While rats have always been a problem in Sydney, recent estimates — which put the city’s rat population between 500 million and a billion rodents — and an outbreak of the rare bacterial infection leptospirosis has Sydney’s city council scrambling to get the problem under control.
Chilly weather, a new light rail network and various construction projects are thought to be behind the explosion of rodent sightings, as rats are forced out of hiding by underground vibrations and the demolition of ageing buildings where many rats had made their nests.
Rat sightings in restaurants
An explosion of rat sightings in Sydney restaurants has resulted in an influx of calls to local pest control services, as well as restaurant closures, including Portuguese chicken chain Oporto on Broadway and Taiwanese dumpling chain Din Tai Fung in the Westfield Sydney food court.
In the Din Tai Fung outlet, a large rat was captured on video as it walked across a benchtop where food had been prepared just hours before. The video went viral after the patron posted it to Reddit, eliciting disgust (and more than a few jokes) from social media users. A video of the Oporto rat infestation also went viral. Both restaurants voluntarily closed after the rat sightings.
THE TROUBLE WITH RATS
Rats are a serious health risk. They carry disease-causing bacteria (including leptospirosis) and other pathogens on their bodies, in their urine and in their faeces. They urinate and defecate frequently as they run across food preparation surfaces, dishware, utensils and into any food they can access. A rodent infestation poses a major threat to customers and is a quick way to get shut down by health authorities.
A COORDINATED APPROACH
In a recent interview, a pest control operator from Sydney’s Best Pest Control, Sam Yehia, said that part of Sydney’s rat problem was a result of local restaurants not being proactive about pest control.
“They take a reactive approach,” said Yehia. “Restaurants think they can get rid of [rats] overnight and they call us and say, ‘Get rid of them straight away’ but [...] it takes time.”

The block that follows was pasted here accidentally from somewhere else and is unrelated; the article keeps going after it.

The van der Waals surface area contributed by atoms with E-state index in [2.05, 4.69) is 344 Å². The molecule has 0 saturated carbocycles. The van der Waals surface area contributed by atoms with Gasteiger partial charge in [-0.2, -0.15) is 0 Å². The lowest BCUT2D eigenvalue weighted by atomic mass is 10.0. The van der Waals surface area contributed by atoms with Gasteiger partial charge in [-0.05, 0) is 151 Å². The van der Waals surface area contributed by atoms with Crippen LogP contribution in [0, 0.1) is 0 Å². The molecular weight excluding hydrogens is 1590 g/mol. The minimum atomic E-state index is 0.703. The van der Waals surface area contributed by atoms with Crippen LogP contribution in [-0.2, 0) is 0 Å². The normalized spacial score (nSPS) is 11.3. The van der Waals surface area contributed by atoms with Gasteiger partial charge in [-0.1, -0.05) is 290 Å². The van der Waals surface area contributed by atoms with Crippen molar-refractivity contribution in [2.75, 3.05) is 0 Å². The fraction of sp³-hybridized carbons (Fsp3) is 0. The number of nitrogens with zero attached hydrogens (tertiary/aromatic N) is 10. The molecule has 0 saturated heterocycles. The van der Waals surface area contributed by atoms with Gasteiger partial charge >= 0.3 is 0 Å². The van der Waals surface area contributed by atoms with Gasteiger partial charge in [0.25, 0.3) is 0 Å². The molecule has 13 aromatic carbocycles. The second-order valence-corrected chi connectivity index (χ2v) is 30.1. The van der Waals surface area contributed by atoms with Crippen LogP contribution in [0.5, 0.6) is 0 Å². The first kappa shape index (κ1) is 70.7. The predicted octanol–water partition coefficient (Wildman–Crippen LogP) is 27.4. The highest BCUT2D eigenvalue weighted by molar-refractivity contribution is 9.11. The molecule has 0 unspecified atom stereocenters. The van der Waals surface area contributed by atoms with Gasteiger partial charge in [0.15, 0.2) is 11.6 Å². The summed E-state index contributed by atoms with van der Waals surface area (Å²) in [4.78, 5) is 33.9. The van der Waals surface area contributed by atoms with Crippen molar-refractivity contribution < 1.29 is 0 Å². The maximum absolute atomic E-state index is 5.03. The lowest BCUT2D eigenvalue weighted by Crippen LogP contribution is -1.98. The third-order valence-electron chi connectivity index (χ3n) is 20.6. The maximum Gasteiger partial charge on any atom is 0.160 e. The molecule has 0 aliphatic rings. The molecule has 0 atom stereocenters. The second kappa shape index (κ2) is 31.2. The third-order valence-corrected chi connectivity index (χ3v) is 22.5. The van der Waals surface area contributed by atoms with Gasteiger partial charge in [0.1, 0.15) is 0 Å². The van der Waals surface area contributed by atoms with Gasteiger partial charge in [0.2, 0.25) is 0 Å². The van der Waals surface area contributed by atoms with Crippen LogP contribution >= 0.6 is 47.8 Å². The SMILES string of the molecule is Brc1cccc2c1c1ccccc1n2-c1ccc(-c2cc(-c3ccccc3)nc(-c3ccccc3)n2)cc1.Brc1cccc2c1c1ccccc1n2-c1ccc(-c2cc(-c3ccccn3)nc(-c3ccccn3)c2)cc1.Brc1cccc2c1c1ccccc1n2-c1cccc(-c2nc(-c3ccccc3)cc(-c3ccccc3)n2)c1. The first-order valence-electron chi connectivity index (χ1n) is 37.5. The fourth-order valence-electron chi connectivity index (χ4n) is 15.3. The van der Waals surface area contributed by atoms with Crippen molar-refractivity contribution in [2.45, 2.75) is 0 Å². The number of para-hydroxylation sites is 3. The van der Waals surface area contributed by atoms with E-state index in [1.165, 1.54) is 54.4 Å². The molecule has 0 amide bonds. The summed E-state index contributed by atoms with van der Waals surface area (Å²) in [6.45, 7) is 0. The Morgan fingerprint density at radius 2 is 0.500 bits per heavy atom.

“It has to be a coordinated approach,” he added, insisting that all businesses have to do their part to attack the source of the problem. “One shop might be doing something, but the one next to it won’t do anything. If you don’t stop the source of the problem and get rid of their food source, they’ll just keep coming back.”
Prior to a few months ago, leptospirosis had never caused a canine death in New South Wales; however, seven dogs have since contracted the illness and died from it, while more than 50 people across Australia have been infected. Rats, no longer underground, are the most likely culprits behind the recent outbreak.
“We have been very concerned about the recent cases of leptospirosis in Sydney affecting dogs in our local area,” said Lord Mayor Clover Moore in a recent statement. The City of Sydney announced that it would double the number of rat baits across the city.
“We will now have 860 rat bait stations in public areas,” said Moore. “[We] will place additional baits out when we receive complaints from residents and businesses.”
"We can’t fight the rat problem on our own," continued Moore. "We can only install rat baits on our own land. The City has written to Sydney Trains, Property NSW, Sydney Water and NSW Land and Housing Corporation to urge them to increase baiting and monitoring of rats on their land. We also need residents and businesses to take care with food scraps and other waste. Our regulatory staff will continue to target poor waste management practices and illegal dumping in hot spots.”
Leptospirosis is a serious illness that can kill an animal within 48 hours.
Dog owners are advised to get their pets vaccinated; keep their dogs away from puddles or ponds; wash their hands before feeding their dogs or touching them on the face; and remove food scraps that could attract rodents.
In humans, leptospirosis symptoms include:
- red eyes
Without treatment, leptospirosis can lead to kidney damage, meningitis (inflammation of the brain), liver failure, respiratory distress and even death. NSW Health warns that leptospirosis symptoms can be confused with flu symptoms in the early stages.